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Which Maps to get

Started by Barry E, January 10, 2015, 09:13:50 AM

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Barry E

Hello, first Post.  I've been wandering around in the mountains with a map, compass and altimeter for 40 years.  Now I'm going to try this GPS stuff.  I have an Oregon 600.  Primarily I'll be in SE Oregon, N Nevada, The Great Basin, Moab, Telluride, etc, climbing, mtn biking, BC skiing, hiking.  The Garmin 1/24000 CD has a number of negative reviews.  I'm not concerned about buying maps or getting them for free, I just want them to work in the unit.  Many of the places I'll be going are quite remote and just have coordinates, no road names or numbers.  Which maps will be the best for my situation.  Thank you.


I think this is something only you can answer, based on exactly where you're going and what you expect. For starters, you could just download everything here that interests you. Since (most of) the maps here are free, there really isn't much downside. Install them on your computer and spend awhile comparing them to the paper maps that you normally use.

There are two basic map categories: vector and raster. Traditional garmin maps (like the 24k topo series that you mention which are distributed on DVD) are vector based. This kind of map is really just a database of coordinates along with instructions for how to connect them as either lines (like roads), points (like cities) or polygons (like lakes).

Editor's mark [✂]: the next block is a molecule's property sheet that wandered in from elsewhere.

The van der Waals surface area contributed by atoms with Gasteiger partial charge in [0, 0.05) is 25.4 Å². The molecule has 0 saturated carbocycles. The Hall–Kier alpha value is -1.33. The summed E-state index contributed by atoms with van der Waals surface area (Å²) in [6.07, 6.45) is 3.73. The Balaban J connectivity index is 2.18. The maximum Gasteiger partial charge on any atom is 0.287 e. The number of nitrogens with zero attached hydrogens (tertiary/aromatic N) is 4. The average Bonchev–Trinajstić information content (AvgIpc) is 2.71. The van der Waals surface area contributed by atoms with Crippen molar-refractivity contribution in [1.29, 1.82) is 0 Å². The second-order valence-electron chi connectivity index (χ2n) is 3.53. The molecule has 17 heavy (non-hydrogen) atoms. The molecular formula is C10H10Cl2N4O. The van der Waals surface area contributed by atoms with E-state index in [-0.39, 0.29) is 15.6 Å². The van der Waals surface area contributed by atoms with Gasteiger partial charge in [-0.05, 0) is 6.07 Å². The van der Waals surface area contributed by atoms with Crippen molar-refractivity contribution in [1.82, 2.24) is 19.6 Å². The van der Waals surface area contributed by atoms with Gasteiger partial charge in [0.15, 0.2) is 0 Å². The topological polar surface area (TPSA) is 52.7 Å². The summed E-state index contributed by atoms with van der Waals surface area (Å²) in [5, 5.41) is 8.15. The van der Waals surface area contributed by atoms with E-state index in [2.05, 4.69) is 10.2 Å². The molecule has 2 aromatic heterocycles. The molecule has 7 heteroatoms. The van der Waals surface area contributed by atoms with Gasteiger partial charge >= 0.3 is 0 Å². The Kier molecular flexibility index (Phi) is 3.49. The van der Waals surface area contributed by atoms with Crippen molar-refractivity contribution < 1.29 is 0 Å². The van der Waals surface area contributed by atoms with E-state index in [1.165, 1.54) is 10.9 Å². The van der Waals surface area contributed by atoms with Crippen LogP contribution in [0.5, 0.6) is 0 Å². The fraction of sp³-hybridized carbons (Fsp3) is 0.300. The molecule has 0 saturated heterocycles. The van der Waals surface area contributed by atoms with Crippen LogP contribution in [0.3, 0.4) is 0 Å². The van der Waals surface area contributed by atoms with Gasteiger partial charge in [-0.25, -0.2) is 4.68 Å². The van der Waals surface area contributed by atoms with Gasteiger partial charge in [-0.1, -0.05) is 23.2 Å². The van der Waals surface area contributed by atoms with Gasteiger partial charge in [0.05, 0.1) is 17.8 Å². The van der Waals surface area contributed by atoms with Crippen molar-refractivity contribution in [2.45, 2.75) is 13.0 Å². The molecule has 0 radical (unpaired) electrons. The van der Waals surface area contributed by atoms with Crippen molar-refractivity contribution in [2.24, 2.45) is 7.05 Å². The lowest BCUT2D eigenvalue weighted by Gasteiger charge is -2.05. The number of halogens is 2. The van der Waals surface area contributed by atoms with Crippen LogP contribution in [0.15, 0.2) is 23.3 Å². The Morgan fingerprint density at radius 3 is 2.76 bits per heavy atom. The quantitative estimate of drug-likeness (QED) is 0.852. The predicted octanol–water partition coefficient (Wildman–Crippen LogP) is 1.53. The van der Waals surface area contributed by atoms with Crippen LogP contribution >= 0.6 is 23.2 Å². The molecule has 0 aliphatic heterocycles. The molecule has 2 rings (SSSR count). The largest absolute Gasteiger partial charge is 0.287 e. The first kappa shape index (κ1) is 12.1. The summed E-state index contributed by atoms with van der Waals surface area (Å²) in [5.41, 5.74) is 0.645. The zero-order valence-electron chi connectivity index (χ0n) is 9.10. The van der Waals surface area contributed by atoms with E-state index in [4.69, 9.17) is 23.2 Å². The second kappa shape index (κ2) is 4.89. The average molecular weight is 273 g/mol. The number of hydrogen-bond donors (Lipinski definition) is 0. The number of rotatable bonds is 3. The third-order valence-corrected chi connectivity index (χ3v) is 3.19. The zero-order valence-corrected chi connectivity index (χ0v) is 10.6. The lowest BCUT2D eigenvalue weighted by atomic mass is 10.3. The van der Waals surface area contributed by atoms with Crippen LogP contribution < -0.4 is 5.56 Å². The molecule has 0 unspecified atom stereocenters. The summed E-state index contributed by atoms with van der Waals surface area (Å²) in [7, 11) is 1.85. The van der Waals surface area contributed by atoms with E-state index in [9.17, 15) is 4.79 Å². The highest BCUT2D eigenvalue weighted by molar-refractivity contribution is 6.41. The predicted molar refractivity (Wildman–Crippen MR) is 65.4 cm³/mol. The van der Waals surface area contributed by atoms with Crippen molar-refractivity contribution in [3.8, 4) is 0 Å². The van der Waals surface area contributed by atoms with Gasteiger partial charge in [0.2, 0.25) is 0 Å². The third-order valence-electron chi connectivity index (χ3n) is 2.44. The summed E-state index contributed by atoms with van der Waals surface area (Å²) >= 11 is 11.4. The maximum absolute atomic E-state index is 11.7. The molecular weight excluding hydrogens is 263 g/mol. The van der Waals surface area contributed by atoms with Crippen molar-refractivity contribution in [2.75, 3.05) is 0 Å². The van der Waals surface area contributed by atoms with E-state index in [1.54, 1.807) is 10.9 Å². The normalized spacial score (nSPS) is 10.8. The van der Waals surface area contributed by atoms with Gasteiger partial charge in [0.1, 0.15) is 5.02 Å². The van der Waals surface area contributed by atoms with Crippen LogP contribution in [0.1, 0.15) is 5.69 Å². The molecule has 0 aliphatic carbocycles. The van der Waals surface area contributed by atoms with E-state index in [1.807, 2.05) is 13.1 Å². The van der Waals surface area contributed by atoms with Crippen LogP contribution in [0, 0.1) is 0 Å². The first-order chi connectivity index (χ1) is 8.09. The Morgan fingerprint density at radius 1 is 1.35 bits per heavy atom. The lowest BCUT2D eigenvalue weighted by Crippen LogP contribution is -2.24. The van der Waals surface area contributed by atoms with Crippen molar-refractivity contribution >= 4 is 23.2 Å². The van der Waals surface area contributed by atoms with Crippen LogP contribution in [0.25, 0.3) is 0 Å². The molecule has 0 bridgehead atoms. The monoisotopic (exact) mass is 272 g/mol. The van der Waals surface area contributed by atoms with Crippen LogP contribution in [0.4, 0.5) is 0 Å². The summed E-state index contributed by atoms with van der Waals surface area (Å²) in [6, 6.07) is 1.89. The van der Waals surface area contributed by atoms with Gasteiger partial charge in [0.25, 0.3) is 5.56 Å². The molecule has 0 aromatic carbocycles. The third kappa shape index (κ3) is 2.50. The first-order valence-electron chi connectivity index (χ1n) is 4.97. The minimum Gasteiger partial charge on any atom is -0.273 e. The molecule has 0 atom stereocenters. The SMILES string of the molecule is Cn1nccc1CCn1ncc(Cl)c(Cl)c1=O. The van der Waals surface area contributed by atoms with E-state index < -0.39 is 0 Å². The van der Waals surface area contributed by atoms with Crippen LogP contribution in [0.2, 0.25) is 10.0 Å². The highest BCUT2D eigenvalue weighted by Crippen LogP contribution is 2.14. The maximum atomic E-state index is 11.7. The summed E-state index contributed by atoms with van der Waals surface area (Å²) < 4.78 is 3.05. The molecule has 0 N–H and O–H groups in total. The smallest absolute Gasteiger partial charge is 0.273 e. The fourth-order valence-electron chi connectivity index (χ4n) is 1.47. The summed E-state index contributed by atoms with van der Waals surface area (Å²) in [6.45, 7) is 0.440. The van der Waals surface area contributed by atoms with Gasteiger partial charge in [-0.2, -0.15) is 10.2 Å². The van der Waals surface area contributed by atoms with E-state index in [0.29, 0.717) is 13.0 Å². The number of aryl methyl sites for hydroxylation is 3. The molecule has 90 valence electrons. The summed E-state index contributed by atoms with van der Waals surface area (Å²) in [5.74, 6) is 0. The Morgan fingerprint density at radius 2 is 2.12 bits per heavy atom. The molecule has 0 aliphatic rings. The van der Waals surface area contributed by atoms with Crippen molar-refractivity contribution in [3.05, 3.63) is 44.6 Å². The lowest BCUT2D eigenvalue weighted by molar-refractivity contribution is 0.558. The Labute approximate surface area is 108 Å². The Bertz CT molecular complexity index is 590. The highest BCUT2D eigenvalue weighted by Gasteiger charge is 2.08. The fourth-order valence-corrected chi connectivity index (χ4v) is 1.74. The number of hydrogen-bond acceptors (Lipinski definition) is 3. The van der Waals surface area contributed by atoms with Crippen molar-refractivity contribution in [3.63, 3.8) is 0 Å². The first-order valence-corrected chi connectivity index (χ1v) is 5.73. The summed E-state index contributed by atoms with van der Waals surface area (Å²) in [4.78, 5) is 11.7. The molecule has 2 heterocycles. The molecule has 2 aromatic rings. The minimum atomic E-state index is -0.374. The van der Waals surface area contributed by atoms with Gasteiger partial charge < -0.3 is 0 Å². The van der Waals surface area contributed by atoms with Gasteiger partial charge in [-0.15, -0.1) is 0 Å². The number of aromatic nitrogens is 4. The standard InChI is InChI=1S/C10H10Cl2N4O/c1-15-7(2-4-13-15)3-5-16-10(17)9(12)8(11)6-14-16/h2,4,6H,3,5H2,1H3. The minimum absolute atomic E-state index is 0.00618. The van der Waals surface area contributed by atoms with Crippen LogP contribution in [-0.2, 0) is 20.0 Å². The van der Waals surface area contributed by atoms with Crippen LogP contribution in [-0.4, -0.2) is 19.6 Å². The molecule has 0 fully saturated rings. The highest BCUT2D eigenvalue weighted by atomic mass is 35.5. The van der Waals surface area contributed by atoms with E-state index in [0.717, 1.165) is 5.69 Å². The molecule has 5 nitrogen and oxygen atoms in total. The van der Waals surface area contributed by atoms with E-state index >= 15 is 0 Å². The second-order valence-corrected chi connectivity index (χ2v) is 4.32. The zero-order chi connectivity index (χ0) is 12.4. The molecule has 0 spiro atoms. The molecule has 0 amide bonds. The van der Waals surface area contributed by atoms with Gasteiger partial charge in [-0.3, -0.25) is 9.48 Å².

Raster maps are actually images that have been aligned to the surface of the earth. If you like the USGS 1:24000 paper maps, Garmin offers scanned versions as part of the Birdseye series. You get unlimited downloads for $30, which is really reasonable IMO. It is a subscription that expires after a year, but you can keep whatever you download forever without renewing.

Since they are images, they become "blocky" if you zoom in too far and hard to read if you zoom out too far. Vector based maps don't have this limitation, however they also don't have the appearance or uniques details found in raster maps.

One other thing to consider, vector based maps can be "routable", meaning they can provide turn by turn directions to reach a destination. Most of the maps here at GPSFileDepot don't have that capability however (it requires that the map be made in a certain way). Garmin's 24k topo series has routable roads and all the Points of Interest (POI) that appear on their highway maps (gas stations, stores, restaurants, etc). You won't find this kind of feature on GPSFileDepot maps either.

Finally, the Garmin 24k topo maps contain 3d terrain data that can produce 3d views and hill-shading. None of the maps at GPSFileDepot have this feature either (Garmin doesn't share the software that is needed).

So these features (routable roads, POI data, 3d terrain) are reasons why some people might prefer to purchase Garmin 24k maps:


One of the few routable maps on this site just happens to cover a lot of your area of interest.  It's big though.